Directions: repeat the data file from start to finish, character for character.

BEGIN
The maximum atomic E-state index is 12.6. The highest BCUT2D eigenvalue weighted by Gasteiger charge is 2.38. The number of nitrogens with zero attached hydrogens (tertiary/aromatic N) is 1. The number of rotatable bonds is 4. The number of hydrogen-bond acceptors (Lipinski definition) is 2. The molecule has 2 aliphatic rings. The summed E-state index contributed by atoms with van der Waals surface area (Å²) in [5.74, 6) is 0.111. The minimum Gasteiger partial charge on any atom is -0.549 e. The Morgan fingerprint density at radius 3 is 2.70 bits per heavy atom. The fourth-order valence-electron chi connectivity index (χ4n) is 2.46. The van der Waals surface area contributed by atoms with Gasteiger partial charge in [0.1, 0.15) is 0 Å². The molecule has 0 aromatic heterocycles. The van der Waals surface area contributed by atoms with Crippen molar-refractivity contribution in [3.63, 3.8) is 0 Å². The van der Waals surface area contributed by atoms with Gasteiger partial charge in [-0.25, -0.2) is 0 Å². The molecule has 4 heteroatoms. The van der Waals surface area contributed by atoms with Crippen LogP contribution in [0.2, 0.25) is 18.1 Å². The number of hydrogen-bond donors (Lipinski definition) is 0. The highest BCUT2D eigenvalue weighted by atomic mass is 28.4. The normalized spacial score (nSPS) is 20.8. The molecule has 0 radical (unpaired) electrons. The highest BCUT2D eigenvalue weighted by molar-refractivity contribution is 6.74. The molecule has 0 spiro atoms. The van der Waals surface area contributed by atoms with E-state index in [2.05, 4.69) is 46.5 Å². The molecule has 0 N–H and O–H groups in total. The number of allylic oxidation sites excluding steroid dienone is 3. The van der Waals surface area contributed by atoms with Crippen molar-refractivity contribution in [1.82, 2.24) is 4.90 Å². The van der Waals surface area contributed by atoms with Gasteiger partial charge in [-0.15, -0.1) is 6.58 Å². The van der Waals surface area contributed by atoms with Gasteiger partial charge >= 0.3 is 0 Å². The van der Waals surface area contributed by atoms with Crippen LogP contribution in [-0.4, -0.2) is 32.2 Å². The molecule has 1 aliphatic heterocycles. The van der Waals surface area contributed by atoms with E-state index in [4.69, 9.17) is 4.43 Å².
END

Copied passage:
The maximum atomic E-state index is 12.6. The highest BCUT2D eigenvalue weighted by Gasteiger charge is 2.38. The number of nitrogens with zero attached hydrogens (tertiary/aromatic N) is 1. The number of rotatable bonds is 4. The number of hydrogen-bond acceptors (Lipinski definition) is 2. The molecule has 2 aliphatic rings. The summed E-state index contributed by atoms with van der Waals surface area (Å²) in [5.74, 6) is 0.111. The minimum Gasteiger partial charge on any atom is -0.549 e. The Morgan fingerprint density at radius 3 is 2.70 bits per heavy atom. The fourth-order valence-electron chi connectivity index (χ4n) is 2.46. The van der Waals surface area contributed by atoms with Gasteiger partial charge in [0.1, 0.15) is 0 Å². The molecule has 0 aromatic heterocycles. The van der Waals surface area contributed by atoms with Crippen molar-refractivity contribution in [3.63, 3.8) is 0 Å². The van der Waals surface area contributed by atoms with Gasteiger partial charge in [-0.25, -0.2) is 0 Å². The molecule has 4 heteroatoms. The van der Waals surface area contributed by atoms with Crippen LogP contribution in [0.2, 0.25) is 18.1 Å². The number of hydrogen-bond donors (Lipinski definition) is 0. The highest BCUT2D eigenvalue weighted by atomic mass is 28.4. The normalized spacial score (nSPS) is 20.8. The molecule has 0 radical (unpaired) electrons. The highest BCUT2D eigenvalue weighted by molar-refractivity contribution is 6.74. The molecule has 0 spiro atoms. The van der Waals surface area contributed by atoms with E-state index in [2.05, 4.69) is 46.5 Å². The molecule has 0 N–H and O–H groups in total. The number of allylic oxidation sites excluding steroid dienone is 3. The van der Waals surface area contributed by atoms with Crippen molar-refractivity contribution in [1.82, 2.24) is 4.90 Å². The van der Waals surface area contributed by atoms with Gasteiger partial charge in [-0.15, -0.1) is 6.58 Å². The van der Waals surface area contributed by atoms with Gasteiger partial charge >= 0.3 is 0 Å². The van der Waals surface area contributed by atoms with Crippen LogP contribution in [-0.4, -0.2) is 32.2 Å². The molecule has 1 aliphatic heterocycles. The van der Waals surface area contributed by atoms with E-state index in [4.69, 9.17) is 4.43 Å².